What I find most interesting in looking back isn’t any of these, though. What I find most interesting is how IT is changing at Harvard, and in higher education more generally. The advent of on-line education is part of this change, but only a part. The full picture is far more complex, and far more radical, than just the advent of MOOCs (which, given all the attention to MOOCs, would seem difficult).

The baseline of IT in higher education really isn’t much different than IT in any other large organization. The goal has been to help run the business (and higher education does have major components that are like a business) and provide basic networking and computing infrastructure for the rest of the business. So Harvard IT runs a large set of business applications that are like any other business’ applications, having to do with payroll, and human resources, and budgeting. We also provide networking, email, and calendar functions for pretty much everyone associated with central administration and the Faculty of Arts and Sciences, much like every other IT organization supplies such services to the rest of the business.

Of course, higher education IT has always needed to provide some extras to help with the mission of the university. The most obvious example of this is the iSites application, which is used to run a large number of Harvard courses. Such academic technology is an important part of what higher education IT does, but has historically been a minor piece of the work, especially when measured in terms of the amount of money invested. Historically, between 2/3 and 3/4 of the IT budget has been spent on support of administrative computing, with the rest going to infrastructure and academic support.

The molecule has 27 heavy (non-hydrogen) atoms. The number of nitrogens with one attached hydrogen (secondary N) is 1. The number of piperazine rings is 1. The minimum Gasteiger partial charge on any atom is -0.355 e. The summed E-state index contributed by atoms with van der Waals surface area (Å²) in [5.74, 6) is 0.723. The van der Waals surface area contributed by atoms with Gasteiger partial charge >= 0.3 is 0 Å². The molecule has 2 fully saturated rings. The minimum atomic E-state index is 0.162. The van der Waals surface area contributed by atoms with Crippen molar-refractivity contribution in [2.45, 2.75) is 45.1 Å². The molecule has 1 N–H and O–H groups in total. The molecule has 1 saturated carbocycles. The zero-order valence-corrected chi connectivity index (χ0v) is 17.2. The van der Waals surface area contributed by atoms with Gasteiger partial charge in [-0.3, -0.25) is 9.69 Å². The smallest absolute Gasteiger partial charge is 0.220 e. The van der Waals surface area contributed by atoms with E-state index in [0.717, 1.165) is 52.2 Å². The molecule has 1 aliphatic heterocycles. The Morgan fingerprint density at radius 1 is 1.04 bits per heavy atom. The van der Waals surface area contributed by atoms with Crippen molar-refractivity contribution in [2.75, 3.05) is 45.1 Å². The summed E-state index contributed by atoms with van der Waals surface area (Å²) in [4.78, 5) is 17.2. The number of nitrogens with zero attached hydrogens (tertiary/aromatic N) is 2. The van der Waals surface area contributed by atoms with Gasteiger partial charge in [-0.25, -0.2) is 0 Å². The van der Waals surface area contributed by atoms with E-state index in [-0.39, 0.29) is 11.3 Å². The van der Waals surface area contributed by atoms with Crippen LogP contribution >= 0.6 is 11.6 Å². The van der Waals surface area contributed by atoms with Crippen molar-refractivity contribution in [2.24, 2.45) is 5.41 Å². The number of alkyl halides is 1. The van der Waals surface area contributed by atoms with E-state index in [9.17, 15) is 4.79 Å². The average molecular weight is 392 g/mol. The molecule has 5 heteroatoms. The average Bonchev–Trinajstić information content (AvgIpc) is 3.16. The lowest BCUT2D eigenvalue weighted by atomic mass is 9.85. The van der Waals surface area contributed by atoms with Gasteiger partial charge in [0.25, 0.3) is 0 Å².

This is going to have to change, because the use of computing (and storage) within higher education (in general) and Harvard (in particular) is changing. Computing is becoming increasingly central to both the teaching and research mission of Harvard. As digital mechanisms become more central to the core missions of the University, the role of IT is going to have to change. Rather than being part of the administrative background, IT is going to be part of everything that is going on.

Courses have, for some time, used computing to allow posting of readings and assignments, but we are moving to a time when a course will include streamed lectures, on-line discussions, and the construction of digital artifacts by the students for evaluation of their learning. Research in the sciences has long required access to large amounts of computing and storage, but that need is now moving to the social sciences and the humanities. Just take a look at what Jeffrey Schnapp is doing at the metaLab, or the way that Peter Der Manuelian approaches egyptology.The need for large amounts of computing and storage is rapidly increasing, everywhere in the University.

This may become the newly expanded job of IT, or it may just require coordination with IT. In either case, the job of HUIT is going to be very different in the next couple of years. Our investment portfolio will, in all likelihood, invert. What we do now will, I predict, take up between 1/4 and 1/3 of our budget, and the rest will be taken up in support of research and teaching. Partly this will be done by savings that can be extracted in the administrative work that we are doing, as the cost of machinery goes down. Partly this will be done by adding to the investment in IT, but this will be hard in the current budget climate.

Most of this will occur as we decide to do less of one thing and more of another. There are tasks that we have been doing locally that may be outsourced or otherwise moved elsewhere. I suspect that there is a lot that can be gained from the commercial cloud providers, and other software-as-a-service providers. Some of this will be done by making more of what we do self-service; this can both decrease the cost of the IT group and empower the users, but has to be done carefully to insure that service is not degraded. The way we work now is going to have to change.

I find such a prospect invigorating. Doing the same thing has never appealed to me, so the prospect of major change in the way things are done makes me anticipate the new year. It will be interesting, it will be challenging, but it won’t be the same and it won’t be boring. And who can ask for more than that?